Lauretta Onochie, an aide to President Muhammadu Buhari on social media, has reacted to a recent court judgement ordering the former presidential candidate of the Peoples Democratic Party (PDP), Atiku Abubakar and the director-general of his campaign, Bukola Saraki, to pay a trader N5 million in damages.
The trader, one Amuda Adeleke had filed a lawsuit against the Atiku campaign organization after her photograph was used for a billboard advert without her permission.
Also joined in the suit marked FHC/L/CS/./19, was Atiku’s running mate, Peter Obi.
The trader had told the court that the unauthorised use of her photograph for the party’s campaign caused her embarrassment.
“All my friends who saw the campaign billboard said it portrayed me as a woman stricken with poverty who had lost all hope and was prepared to commit suicide,” she said.
She asked the court to award N45m against Atiku, Saraki, the PDP and Obi for infringing on her fundamental right to privacy as enshrined in the 1999 Constitution.
However, after ruling in her favour on Monday, the judge, Justice Ayokunle Faji instead awarded N5 million against the defendants.
Reacting to the development on her Twitter page, Lauretta Onochie mocked Atiku and Saraki saying it’s colossal damage to be on PDP billboard. She wrote:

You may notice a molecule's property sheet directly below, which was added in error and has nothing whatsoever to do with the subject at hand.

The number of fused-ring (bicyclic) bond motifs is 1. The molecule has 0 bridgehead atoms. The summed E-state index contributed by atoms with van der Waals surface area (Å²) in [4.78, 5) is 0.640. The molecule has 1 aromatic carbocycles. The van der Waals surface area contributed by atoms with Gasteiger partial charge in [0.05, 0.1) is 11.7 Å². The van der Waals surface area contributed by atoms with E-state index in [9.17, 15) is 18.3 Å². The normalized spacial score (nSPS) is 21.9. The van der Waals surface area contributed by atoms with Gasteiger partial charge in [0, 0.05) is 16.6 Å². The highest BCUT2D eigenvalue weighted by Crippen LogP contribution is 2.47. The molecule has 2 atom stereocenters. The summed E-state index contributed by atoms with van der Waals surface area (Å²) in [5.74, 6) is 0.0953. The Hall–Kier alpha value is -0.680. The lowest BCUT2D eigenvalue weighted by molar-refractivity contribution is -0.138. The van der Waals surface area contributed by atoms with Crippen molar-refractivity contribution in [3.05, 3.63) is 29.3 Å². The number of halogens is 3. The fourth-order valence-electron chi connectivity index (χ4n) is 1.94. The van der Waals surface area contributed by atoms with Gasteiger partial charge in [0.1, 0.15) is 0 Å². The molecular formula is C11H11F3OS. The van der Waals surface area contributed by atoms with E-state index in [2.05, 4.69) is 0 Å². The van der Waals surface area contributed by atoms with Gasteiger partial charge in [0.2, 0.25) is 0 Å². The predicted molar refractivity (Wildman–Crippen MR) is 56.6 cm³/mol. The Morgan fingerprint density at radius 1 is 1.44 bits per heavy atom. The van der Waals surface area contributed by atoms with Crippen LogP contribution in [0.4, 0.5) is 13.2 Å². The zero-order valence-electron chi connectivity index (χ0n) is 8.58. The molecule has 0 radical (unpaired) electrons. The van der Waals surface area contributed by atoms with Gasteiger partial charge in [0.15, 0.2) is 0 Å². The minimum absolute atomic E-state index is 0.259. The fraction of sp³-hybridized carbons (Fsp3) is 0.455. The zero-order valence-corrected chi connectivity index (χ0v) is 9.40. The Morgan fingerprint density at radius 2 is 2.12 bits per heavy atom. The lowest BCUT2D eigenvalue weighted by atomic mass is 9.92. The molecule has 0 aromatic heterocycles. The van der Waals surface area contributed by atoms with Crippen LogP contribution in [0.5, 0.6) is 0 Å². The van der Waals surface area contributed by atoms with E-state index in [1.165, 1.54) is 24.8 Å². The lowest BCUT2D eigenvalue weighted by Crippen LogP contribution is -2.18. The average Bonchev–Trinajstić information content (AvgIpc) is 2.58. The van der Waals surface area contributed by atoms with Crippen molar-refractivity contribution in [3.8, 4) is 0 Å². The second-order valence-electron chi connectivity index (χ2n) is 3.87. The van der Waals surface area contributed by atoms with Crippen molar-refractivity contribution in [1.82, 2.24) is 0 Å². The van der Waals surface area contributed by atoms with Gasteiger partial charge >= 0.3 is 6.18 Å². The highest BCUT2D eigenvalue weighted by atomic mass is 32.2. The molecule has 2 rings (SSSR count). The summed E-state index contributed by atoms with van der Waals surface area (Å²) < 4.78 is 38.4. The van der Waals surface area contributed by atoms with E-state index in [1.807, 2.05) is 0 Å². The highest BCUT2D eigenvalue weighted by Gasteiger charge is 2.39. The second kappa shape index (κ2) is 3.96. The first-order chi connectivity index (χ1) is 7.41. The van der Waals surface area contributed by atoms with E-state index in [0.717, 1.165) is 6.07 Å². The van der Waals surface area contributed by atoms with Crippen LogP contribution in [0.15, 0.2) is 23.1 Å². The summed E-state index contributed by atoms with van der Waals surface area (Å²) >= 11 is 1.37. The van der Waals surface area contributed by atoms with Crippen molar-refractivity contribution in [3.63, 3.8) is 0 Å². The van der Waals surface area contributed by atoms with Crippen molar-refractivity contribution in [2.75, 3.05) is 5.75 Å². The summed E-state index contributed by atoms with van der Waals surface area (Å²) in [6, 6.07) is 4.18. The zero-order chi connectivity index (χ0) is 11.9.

“A Federal High Court in Lagos has ordered PDP’s 2019 candidate @atiku & his Campaign Director @bukolasaraki, to pay ₦5m damages to a trader, Amuda Adeleke, for unauthorized use of her photograph on the PDP campaign billboard.
“More please. Its colossal damage to be on PDP billboard,” Lauretta wrote.
A Federal High Court in Lagos has ordered PDP's 2019 candidate @atiku, & his Campaign Director @bukolasaraki, to pay ₦5m damages to a trader, Amuda Adeleke, for unauthorised use of her photograph on PDP campaign billboard.
More please. Its colossal damage to be on PDP billboard pic.twitter.com/GKkKBbDDVC
— Lauretta Onochie (@Laurestar) April 28, 2020
In the tweet, Onochie had suggested that Atiku was on the watch list of security operatives in the UEA and had traveled to shop for terrorists in the Middle East.